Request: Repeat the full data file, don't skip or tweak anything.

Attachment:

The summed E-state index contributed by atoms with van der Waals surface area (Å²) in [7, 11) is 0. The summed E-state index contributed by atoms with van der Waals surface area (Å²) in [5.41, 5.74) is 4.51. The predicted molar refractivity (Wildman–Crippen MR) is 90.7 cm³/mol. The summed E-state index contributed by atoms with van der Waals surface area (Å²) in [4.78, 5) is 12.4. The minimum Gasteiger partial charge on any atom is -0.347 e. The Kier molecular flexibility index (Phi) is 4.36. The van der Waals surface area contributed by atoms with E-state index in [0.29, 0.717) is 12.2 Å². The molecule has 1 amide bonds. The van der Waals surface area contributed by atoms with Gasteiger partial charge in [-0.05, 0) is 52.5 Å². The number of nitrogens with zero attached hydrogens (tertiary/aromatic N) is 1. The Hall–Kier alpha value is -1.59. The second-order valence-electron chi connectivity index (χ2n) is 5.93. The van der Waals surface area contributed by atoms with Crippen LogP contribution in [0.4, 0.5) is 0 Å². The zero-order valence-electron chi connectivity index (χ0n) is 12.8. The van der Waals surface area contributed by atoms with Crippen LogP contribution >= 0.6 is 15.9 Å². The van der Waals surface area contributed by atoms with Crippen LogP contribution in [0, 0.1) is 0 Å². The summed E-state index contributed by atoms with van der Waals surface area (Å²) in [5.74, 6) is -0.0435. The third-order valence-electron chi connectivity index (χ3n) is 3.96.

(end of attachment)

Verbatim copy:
The summed E-state index contributed by atoms with van der Waals surface area (Å²) in [7, 11) is 0. The summed E-state index contributed by atoms with van der Waals surface area (Å²) in [5.41, 5.74) is 4.51. The predicted molar refractivity (Wildman–Crippen MR) is 90.7 cm³/mol. The summed E-state index contributed by atoms with van der Waals surface area (Å²) in [4.78, 5) is 12.4. The minimum Gasteiger partial charge on any atom is -0.347 e. The Kier molecular flexibility index (Phi) is 4.36. The van der Waals surface area contributed by atoms with E-state index in [0.29, 0.717) is 12.2 Å². The molecule has 1 amide bonds. The van der Waals surface area contributed by atoms with Gasteiger partial charge in [-0.05, 0) is 52.5 Å². The number of nitrogens with zero attached hydrogens (tertiary/aromatic N) is 1. The Hall–Kier alpha value is -1.59. The second-order valence-electron chi connectivity index (χ2n) is 5.93. The van der Waals surface area contributed by atoms with Crippen LogP contribution in [0.4, 0.5) is 0 Å². The zero-order valence-electron chi connectivity index (χ0n) is 12.8. The van der Waals surface area contributed by atoms with Crippen LogP contribution >= 0.6 is 15.9 Å². The van der Waals surface area contributed by atoms with Crippen LogP contribution in [0, 0.1) is 0 Å². The summed E-state index contributed by atoms with van der Waals surface area (Å²) in [5.74, 6) is -0.0435. The third-order valence-electron chi connectivity index (χ3n) is 3.96.